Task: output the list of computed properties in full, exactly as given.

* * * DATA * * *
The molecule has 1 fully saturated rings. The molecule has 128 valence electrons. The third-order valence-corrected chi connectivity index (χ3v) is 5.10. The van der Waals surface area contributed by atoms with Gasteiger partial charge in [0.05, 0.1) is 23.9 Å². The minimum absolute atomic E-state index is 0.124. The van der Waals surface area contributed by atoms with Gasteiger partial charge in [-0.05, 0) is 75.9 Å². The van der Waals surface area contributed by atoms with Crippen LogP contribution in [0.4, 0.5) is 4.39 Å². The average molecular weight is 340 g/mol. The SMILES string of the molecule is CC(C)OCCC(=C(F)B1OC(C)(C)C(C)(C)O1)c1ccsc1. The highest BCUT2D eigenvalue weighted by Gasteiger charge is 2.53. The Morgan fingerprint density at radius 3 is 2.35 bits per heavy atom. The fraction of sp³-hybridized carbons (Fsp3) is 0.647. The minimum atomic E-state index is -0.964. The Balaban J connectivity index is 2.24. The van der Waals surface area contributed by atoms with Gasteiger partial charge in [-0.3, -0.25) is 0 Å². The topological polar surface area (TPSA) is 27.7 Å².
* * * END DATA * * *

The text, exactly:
The molecule has 1 fully saturated rings. The molecule has 128 valence electrons. The third-order valence-corrected chi connectivity index (χ3v) is 5.10. The van der Waals surface area contributed by atoms with Gasteiger partial charge in [0.05, 0.1) is 23.9 Å². The minimum absolute atomic E-state index is 0.124. The van der Waals surface area contributed by atoms with Gasteiger partial charge in [-0.05, 0) is 75.9 Å². The van der Waals surface area contributed by atoms with Crippen LogP contribution in [0.4, 0.5) is 4.39 Å². The average molecular weight is 340 g/mol. The SMILES string of the molecule is CC(C)OCCC(=C(F)B1OC(C)(C)C(C)(C)O1)c1ccsc1. The highest BCUT2D eigenvalue weighted by Gasteiger charge is 2.53. The Morgan fingerprint density at radius 3 is 2.35 bits per heavy atom. The fraction of sp³-hybridized carbons (Fsp3) is 0.647. The minimum atomic E-state index is -0.964. The Balaban J connectivity index is 2.24. The van der Waals surface area contributed by atoms with Gasteiger partial charge in [-0.3, -0.25) is 0 Å². The topological polar surface area (TPSA) is 27.7 Å².